Past Is Prologue

How to Honor Black Liberation on Juneteenth

This holiday demands a deep engagement with American history and anti-Black oppression. Anything less is an insult.

Credit: champc/iStock/Getty Images Plus

I was born on June 19, 1982. My birthday falls on the Black liberation holiday known as “Juneteenth,” a fact that has always felt inspiring and meaningful to me.

Now, on the eve of my 38th Juneteenth, uprisings against racism are sweeping the globe, sparked by the video of the murder of George Floyd by a police officer in Minneapolis. We are witnessing an unprecedented reckoning as protestors take to the streets.

In response, people and organizations are scrambling to appear on the right side of history. Statements of solidarity are flying out like hotcakes, and some have identified Juneteenth as a day to perform their solidarity with the #BlackLivesMatter movement.

The impulse of solidarity is great. But, a word of caution: While performative displays like “Soul Food Day” in the cafeteria may feel good, the Juneteenth holiday demands a much deeper engagement with the history and systems of anti-Black oppression. Anything less is an insult.

The real story of Juneteenth

Here are the historical details, compiled with help from Phoenix-based media pioneer Art Mobley:

  • June 19, 1865, marked the day that the last Black people held in bondage were finally released and set free from American slavery. The emancipation of the majority of other enslaved people had occurred over two years earlier with the Emancipation Proclamation, dated January 1, 1863.
  • Texas authorities had deliberately withheld compliance and information on emancipation until this day.
  • Juneteenth saw the last of the nation’s enslaved people walking free of the plantation concentration camps, no longer held against their will.
  • The spirit of Juneteenth is embodied in what happened next: African people immediately began to look for lost and separated family. They walked from plantation to plantation, gathering loved ones in reunification and somber celebration. Those celebrations became the holy day of Juneteenth.

The true themes of Juneteenth are Black family, unity, and liberation. My great-grandfather Richard Blakeney lived to be 99 years old, passing away when I was in elementary school in 1989. He often recalled the Juneteenth celebrations of his South Carolina youth, in which family would dress up in their Sunday best to celebrate around a holiday table each year.

Juneteenth can be a happy time for Black families. But for everyone else, it is no frivolous affair.

We cannot celebrate Black freedom without acknowledging the conditions of Black enslavement. We must ground our observance of Juneteenth in an explicitly anti-racist framework, which includes seeking understanding of enslavement, exploitation, family separation, and racial terror in the United States. These conditions did not end in 1865.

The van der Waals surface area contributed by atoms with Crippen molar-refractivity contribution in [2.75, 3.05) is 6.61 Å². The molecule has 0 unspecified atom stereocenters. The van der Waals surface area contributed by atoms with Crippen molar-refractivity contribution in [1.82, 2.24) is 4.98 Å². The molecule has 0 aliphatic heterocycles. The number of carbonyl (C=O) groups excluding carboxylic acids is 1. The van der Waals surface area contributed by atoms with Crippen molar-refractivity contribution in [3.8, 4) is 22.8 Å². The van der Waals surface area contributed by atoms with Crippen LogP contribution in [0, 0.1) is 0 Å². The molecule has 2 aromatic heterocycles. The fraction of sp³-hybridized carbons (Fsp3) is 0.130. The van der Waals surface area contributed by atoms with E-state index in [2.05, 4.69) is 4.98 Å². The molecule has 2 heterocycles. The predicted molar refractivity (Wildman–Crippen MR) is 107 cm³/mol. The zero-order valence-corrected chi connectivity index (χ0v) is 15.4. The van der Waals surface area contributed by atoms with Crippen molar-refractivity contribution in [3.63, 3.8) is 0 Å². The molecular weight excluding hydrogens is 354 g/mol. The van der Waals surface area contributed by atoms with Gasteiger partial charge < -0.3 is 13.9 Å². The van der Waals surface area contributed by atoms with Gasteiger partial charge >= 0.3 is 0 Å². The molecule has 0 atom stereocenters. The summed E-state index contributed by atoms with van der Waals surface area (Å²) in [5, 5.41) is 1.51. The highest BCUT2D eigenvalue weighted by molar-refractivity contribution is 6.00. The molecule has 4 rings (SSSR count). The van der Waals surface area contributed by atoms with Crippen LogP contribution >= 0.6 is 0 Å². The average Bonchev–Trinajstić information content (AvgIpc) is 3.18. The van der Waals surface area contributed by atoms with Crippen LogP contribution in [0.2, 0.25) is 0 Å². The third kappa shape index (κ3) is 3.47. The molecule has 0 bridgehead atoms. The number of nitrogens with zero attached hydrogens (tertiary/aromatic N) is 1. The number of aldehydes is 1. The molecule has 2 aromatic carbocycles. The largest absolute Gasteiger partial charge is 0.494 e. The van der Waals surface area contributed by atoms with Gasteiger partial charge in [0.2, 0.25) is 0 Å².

Slavery never ended

Above all, Juneteenth is our call to eradicate slavery and its descendant, mass incarceration, forever.

The Transatlantic Slave Trade was unique in employing “chattel” slavery, in which an enslaved person is owned forever, and their children and grandchildren are automatically enslaved. Chattel slaves are individuals treated as complete property, to be bought and sold.

It’s impossible for White people and institutions to ‘celebrate’ Juneteenth.

To kidnap African people, take away their land and wealth, and subjugate them as property, Europeans had to attempt to strip African people of all human dignity. That not only meant using physical violence to detain their bodies and force their labor, it meant banning African names, surnames, cultural practices, history, and identity, as well as criminalizing Black literacy.

Today, that oppression continues:

  • The Thirteenth Amendment forbade slavery and involuntary servitude, “except as punishment for crime whereof the party shall have been duly convicted.” Today, incarcerated workers are underpaid (or not paid at all) in mining, agriculture, and making military weapons. They’ve sewn garments for Victoria’s Secret and even staffed call centers.
  • While Black people represent about 13% of the U.S. population, we represent upwards of “40% of those caged in jails, prisons, and juvenile detention” centers according to the Movement for Black Lives’ policy paper on prison conditions.
  • Schools continue to miseducate our children. According to The Atlantic, “In 2018, Teaching Tolerance conducted online surveys of 1,000 American high-school seniors and more than 1,700 social studies teachers across the country.” They found that “slavery is mistaught and often sentimentalized.”
  • Discriminatory pay disparities have locked Black families in a cycle of despair. According to a report by the Economic Policy Institute, median Black wages in the year 2000 were 79.2% of White wages; by 2018, this gap had widened to 73.3% of White wages. Further study by the same Institute showed that White and Hispanic wage growth “has been about four times faster than that of Black workers” over the last 18 years, except at the very lowest and very highest levels of earners.
  • As of 2018, more than 3.2 million Black children are living in poverty — a rate of 32% according to The Annie E. Casey Foundation’s Kids Count Data Center. Amid the coronavirus pandemic, Columbia University researchers project that poverty will “rise twice as much among blacks as among whites.”
  • A 2004 study showed that job applicants with a “white-sounding” name were 50% more likely to receive callbacks than those with “Black-sounding” names like Lakisha or Jamal.

The data points go on and on. Black women are 243% more likely to die in childbirth compared to their White counterparts. Black communities are subject to runaway pollution and environmental injustices, such as the Flint Water Crisis.

Black dignity has remained under attack because slavery has never ended.

With this realization in mind, it’s obviously impossible for White people and institutions to “celebrate” Juneteenth. Instead, the moment demands moral clarity on how one might disrupt, defund, and dismantle White supremacy.

Demonstrators march down I-94 in St. Paul, Minnesota, on May 31 during a protest over the death in police custody of George Floyd. Photo: Scott Olson/Getty Images

How to honor Black liberation

The most obvious starting point for observing Juneteenth is to make it an official paid holiday. Many organizations — and even cities, like Tempe, Arizona — have announced such holidays in recent days. In addition to designating Juneteenth a holiday, cities and states should provide educational resources on the topic of racial oppression.

Here are other suggestions for organizations seeking to honor Juneteenth in a real way:

  • Pass the mic. Turn over your platform, your position, and your power to Black folks. Get out of the way.
  • Create safe spaces. Give your Black colleagues ways to shed light on how safe (or unsafe) they feel in your organization. Believe their testimony, and do the work to instill an equitable culture. This must be consentful and voluntary.